Review: The Black Seeds – Dust And Dirt

Review: The Black Seeds – Dust And Dirt

The Black Seeds – Dust And Dirt
Track Listing:
1.) Out of Light
2.) Dust and Dirt
3.) Pippy Pip
4.) Wide Open
5.) The Bend
6.) Loose Cartilage
7.) Frostbite
8.) Gabriel’s Strut Dub
9.) Love Me Now
10.) Cracks In Our Crown
11.) Don’t Turn Around
12.) Settle Down
13.) Rusted Story

The Pier Album Rating:

Release Date: April 10, 2012
Record Label: Easy Star Records
Produced By: Mike Fabulous
Official Website: The Black Seeds Website

Group Background:
Based in Wellington, New Zealand, The Black Seeds mix dub, funk, soul, and R&B into a lethal cocktail of big bass and badass vibes. Dust and Dirt is the band’s fifth album following 2009’s Solid Ground and the remix compilation Specials. The album is being released in the U.S. through Easy Star Records.

Album Review:
The Black Seeds, despite being commonly labeled a reggae band, were never just a reggae band. The group’s sound always straddled the boundaries of reggae, soul, funk and R&B, a big bass stew of funky drums and searing boogie. On Dust and Dirt the group pushes their sound even further. It’s still reggae, but this is a new breed, a strand straight from The Black Seeds own personal laboratory.

In the Making of Dust and Dirt video series, the band explains that this album marks their first project in their own personal recording studio. The laid-back environment and casual vibes allowed the group to play with the music, hang out and approach the album with a relaxed, take-your-time-and-let-the-ideas-fly disposition. The end result is a far less focused approach than Solid Ground or Into the Dojo, but the group’s playful experimentation and insatiable appetite for sonic progression ultimately makes the album a far more rewarding listen.

From opener “Out of Light” to final throb of “Rusted Story,” The Black Seeds fly on a roller-coaster ride of ambitious style and eccentricity, leapfrogging between dubby atmospherics, bouncy 21st century disco and a four-the-floor heart-stopping stomp.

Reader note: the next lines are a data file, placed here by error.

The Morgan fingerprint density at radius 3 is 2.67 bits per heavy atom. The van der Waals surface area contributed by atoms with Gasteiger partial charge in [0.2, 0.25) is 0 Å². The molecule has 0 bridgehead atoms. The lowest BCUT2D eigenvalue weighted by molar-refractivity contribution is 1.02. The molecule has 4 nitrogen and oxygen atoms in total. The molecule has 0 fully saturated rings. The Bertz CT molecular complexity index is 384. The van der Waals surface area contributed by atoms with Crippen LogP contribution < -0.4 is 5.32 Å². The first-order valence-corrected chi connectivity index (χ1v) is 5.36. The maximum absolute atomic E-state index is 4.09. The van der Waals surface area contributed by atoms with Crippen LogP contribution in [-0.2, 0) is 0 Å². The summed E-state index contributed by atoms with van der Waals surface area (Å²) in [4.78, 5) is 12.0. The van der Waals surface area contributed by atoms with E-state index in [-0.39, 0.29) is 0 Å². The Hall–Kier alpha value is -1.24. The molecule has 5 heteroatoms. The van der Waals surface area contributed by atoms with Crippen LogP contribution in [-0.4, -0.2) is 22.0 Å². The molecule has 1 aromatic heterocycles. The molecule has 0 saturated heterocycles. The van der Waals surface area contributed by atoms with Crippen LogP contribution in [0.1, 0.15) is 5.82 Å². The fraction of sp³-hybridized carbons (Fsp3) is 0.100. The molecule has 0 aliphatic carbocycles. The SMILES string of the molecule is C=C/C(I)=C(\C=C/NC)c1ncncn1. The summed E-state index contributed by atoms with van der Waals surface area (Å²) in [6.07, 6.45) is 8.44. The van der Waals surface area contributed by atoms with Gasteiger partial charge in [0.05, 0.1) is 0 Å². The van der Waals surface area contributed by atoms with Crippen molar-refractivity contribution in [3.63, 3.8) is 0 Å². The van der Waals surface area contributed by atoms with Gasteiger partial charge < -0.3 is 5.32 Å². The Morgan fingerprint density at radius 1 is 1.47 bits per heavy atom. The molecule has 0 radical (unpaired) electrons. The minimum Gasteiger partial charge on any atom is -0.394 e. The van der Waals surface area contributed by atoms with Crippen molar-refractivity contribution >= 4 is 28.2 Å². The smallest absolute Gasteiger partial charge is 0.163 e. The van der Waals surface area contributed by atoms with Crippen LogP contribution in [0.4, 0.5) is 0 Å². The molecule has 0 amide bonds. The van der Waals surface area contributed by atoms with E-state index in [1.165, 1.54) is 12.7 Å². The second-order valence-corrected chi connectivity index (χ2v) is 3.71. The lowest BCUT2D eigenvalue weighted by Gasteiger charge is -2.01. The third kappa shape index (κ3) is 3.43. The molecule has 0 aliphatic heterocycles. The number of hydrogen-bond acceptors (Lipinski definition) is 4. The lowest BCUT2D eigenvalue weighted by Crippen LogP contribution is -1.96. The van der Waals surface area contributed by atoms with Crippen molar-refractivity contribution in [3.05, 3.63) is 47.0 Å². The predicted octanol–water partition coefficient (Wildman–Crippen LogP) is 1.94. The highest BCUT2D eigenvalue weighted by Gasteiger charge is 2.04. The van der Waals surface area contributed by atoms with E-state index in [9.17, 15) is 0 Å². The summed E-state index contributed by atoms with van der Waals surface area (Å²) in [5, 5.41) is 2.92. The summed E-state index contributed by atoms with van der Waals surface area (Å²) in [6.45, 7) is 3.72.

Every track stands out uniquely from the rest with it’s own little earmark. From the punk-spiked, jagged guitar of “Loose Cartilage” to the eerie, dark-heart-of-dub pulse of “Pippy Pip” every song neatly saddles it’s own unique space, a new territory where the applicable laws seem to have changed and the music reforms to find a brief respite in this strange, new environment.

And perhaps most importantly, the band sounds like they’re having fun. Dust and Dirt sounds light-hearted, almost childish with a let-the-sounds-go-where-they-please vibe. And, ultimately that’s what makes this a great record. There’s a sense of joy and abandon. This band doesn’t sound like they’re making music for an audience. They’re making music because they love it. And this loose, laid-back vibe ultimately just makes us, the audience, feel like an even greater part of the fun.

Written & Reviewed By: Chris Castro

[Editors Note: All reviews are reflective of the album in it’s entirety, from start to finish. These reviews are the honest opinion of each writer/reviewer, expressing their feedback as a genuine fan of the music. Each star rating reflects their review of the album, not the band. Music is subjective. Regardless of the review or star rating, we encourage you to listen to the music yourself & form your own opinion. Spread the awareness of all music in its art & contribution]